Change the color of that launch screen! Live 11.2 is now official and out of beta. Here’s what’s new: a refresh to Reverb, AUv3 support, and more.
I wrote a preview of Live 11.2 as it hit public beta:
Here’s the overview of what’s new, if you’re in a hurry:
AUv3 plug-in support on macOS 10.15 or higher. (Both AUv2 and AUv3 plug-ins can be enabled in Preferences.)
Improved Reverb. New UI, CPU optimization, fine-tuned options for Diffusion and Density (formerly Density and Quality), and most importantly, Smooth options as you change Size. That means you can perform live (cough) with Reverb’s Size parameter and control the sound artefacts that result. Plus there’s a new switchable filter (one-pole lowpass or low-shelf).
Tuner supports enharmonic spelling.
Channel EQ, Saturator preset CPU improvements.
Redux has a Hi-Quality option.
Map/Unmap labels now work properly in Macros.
Plug-in errors display in the status bar.
Metal rendering enabled on macOS by default for better UI performance.
Capture MIDI improvements.
Improved Control Surface support, including Novation Launchkey MK3 quantize settings, PreSonus ATOM SQ improvements.
Lots of little fixes and UI tweaks, as per usual.
New Max for Live
Max for Live gets some improvements and fixes with the inclusion of Live 8.3.1 and enhancements to the Live API.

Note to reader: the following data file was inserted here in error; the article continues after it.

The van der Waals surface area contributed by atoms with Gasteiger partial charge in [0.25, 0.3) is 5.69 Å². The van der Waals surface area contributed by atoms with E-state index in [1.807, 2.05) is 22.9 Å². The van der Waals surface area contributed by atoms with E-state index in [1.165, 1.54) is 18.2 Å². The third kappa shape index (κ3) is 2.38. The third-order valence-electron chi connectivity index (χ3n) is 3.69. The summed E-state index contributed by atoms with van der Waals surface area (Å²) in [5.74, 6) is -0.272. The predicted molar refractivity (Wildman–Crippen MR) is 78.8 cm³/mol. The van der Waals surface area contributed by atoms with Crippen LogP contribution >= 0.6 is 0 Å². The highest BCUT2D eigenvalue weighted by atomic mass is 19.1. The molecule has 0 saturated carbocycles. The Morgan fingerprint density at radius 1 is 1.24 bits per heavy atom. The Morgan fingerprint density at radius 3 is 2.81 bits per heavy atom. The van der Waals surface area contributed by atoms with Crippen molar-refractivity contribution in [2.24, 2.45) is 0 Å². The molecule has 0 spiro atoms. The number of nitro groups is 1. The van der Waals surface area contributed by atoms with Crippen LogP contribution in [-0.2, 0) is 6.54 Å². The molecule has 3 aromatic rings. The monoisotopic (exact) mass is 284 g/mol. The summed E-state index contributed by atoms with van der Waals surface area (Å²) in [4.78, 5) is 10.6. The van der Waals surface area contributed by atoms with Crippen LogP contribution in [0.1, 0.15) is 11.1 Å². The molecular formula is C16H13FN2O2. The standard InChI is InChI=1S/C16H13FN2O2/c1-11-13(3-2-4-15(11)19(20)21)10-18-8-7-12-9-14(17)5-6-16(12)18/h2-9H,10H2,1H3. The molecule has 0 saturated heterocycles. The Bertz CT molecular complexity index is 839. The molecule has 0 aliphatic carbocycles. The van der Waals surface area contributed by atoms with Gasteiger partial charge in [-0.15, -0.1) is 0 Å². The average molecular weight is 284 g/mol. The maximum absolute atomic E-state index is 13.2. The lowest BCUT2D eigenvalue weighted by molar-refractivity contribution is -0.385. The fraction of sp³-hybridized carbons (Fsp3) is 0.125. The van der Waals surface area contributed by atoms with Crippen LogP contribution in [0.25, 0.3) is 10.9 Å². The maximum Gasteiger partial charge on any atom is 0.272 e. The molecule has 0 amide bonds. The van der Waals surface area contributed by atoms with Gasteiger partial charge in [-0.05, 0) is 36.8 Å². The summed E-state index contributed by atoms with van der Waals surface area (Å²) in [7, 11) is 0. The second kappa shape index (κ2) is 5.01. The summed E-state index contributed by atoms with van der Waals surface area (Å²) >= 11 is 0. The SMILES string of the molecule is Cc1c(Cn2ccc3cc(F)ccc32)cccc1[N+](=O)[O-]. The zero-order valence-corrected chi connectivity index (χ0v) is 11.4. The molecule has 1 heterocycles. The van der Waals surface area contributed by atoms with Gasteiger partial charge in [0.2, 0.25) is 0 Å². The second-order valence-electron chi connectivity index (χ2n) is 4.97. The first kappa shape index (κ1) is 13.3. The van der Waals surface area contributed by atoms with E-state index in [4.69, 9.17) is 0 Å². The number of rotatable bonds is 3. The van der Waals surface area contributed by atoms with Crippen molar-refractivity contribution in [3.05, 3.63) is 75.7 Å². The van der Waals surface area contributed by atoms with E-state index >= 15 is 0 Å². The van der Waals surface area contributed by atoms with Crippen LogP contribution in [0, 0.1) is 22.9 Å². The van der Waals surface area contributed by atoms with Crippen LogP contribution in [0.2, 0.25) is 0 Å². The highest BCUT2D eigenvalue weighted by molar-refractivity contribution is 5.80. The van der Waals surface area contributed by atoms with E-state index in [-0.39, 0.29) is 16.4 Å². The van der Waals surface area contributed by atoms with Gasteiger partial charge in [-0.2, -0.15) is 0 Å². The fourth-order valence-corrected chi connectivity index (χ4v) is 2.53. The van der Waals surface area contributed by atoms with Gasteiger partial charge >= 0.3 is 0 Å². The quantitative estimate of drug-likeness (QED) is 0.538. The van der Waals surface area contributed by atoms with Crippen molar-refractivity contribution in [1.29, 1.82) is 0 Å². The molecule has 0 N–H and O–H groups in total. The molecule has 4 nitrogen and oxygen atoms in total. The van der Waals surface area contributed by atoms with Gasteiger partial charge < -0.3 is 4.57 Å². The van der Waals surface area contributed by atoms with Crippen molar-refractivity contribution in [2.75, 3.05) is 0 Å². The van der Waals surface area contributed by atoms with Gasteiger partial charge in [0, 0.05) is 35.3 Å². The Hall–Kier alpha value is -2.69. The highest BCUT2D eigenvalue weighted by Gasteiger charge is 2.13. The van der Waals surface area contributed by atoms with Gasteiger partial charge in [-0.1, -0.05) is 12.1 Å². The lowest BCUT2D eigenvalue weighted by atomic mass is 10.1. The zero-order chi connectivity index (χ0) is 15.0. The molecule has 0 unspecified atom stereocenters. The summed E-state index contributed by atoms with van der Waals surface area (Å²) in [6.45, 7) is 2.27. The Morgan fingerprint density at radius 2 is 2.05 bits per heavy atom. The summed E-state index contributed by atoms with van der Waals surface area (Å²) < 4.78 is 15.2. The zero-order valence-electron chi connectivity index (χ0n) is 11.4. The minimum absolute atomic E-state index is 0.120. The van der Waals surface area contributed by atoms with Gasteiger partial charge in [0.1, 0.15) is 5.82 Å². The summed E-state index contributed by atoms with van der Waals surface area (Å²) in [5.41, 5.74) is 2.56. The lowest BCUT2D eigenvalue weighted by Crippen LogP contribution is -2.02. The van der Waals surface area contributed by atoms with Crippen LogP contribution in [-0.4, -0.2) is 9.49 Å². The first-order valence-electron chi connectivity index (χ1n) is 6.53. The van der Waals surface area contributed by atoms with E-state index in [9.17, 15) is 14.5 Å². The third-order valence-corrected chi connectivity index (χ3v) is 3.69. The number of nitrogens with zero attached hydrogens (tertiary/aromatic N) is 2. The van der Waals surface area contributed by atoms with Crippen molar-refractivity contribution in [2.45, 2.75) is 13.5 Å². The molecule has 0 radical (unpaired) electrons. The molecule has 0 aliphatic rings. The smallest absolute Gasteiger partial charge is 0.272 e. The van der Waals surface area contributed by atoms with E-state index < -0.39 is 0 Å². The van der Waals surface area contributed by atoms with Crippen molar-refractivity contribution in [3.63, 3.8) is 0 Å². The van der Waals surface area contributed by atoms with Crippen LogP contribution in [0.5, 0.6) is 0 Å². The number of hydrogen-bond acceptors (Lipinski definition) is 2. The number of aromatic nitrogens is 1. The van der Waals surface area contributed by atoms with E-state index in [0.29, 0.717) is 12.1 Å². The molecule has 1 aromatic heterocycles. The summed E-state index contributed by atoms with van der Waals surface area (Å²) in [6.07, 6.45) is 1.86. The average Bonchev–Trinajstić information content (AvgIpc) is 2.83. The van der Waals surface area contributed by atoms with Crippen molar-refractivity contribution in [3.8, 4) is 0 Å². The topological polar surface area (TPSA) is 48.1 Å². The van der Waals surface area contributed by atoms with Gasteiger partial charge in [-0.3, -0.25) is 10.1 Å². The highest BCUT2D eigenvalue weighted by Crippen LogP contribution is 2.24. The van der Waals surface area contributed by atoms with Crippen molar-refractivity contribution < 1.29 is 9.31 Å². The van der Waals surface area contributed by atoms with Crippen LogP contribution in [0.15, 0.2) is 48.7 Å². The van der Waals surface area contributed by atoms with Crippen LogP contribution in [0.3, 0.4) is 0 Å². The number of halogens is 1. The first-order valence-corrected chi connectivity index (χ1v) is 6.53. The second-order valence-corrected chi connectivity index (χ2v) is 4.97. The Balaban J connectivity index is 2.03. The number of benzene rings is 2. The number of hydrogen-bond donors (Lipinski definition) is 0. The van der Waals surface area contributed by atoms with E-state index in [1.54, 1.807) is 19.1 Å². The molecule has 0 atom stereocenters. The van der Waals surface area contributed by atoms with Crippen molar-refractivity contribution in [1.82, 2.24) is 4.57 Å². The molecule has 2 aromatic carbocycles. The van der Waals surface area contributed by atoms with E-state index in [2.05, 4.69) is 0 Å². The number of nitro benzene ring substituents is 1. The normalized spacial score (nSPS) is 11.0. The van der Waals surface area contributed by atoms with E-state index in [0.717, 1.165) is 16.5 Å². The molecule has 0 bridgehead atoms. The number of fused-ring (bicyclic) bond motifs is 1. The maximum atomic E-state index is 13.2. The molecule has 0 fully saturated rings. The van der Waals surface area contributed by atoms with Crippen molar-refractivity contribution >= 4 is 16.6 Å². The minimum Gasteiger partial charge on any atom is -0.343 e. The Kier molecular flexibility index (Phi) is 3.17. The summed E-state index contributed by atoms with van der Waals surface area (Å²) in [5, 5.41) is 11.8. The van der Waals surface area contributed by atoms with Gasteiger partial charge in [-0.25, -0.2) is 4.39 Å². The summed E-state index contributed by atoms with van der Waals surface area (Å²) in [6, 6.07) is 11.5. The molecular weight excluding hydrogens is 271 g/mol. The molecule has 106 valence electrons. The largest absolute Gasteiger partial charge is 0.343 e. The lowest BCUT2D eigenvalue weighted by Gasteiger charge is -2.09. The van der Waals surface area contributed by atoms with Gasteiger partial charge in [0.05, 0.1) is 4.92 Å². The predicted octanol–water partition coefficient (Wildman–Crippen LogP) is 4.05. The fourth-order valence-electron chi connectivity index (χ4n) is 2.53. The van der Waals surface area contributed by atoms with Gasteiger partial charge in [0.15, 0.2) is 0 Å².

One for developers: there’s now the ability to observe the number of visible Macro Controls for Rack Devices in the Live API – that’s a feature introduced in Live 11.
The Live API can also now look in on time signature, opening some creative possibilities, as well as improved scale name and interval properties.
Also, audio input and output latencies now are taken into account for external Max for Live routings.
An updated reverb is actually very nice to have and might see you returning to Live’s underrated effect – especially now if you play with Size. But the “don’t look back” feature of 11.2 for Mac users is unquestionably AUv3 support.
I spoke highly of the support for the default Mac audio interface but… quite frankly, 100% of the time I wound up having to go back to Preferences anyway. Apple appears to have made some changes to how the default audio API works across OSes and how multiple apps handle access to the current interface, as well. Whatever the reason, this feature was removed and – I think it won’t be missed. Pro audio apps sort of require that you explicitly set audio interface in and out anyway.
Oh yeah, and since there isn’t much to say really about 11.1, if you really want to nerd out, try this (that’s what I’ll be messing around with in October, in part):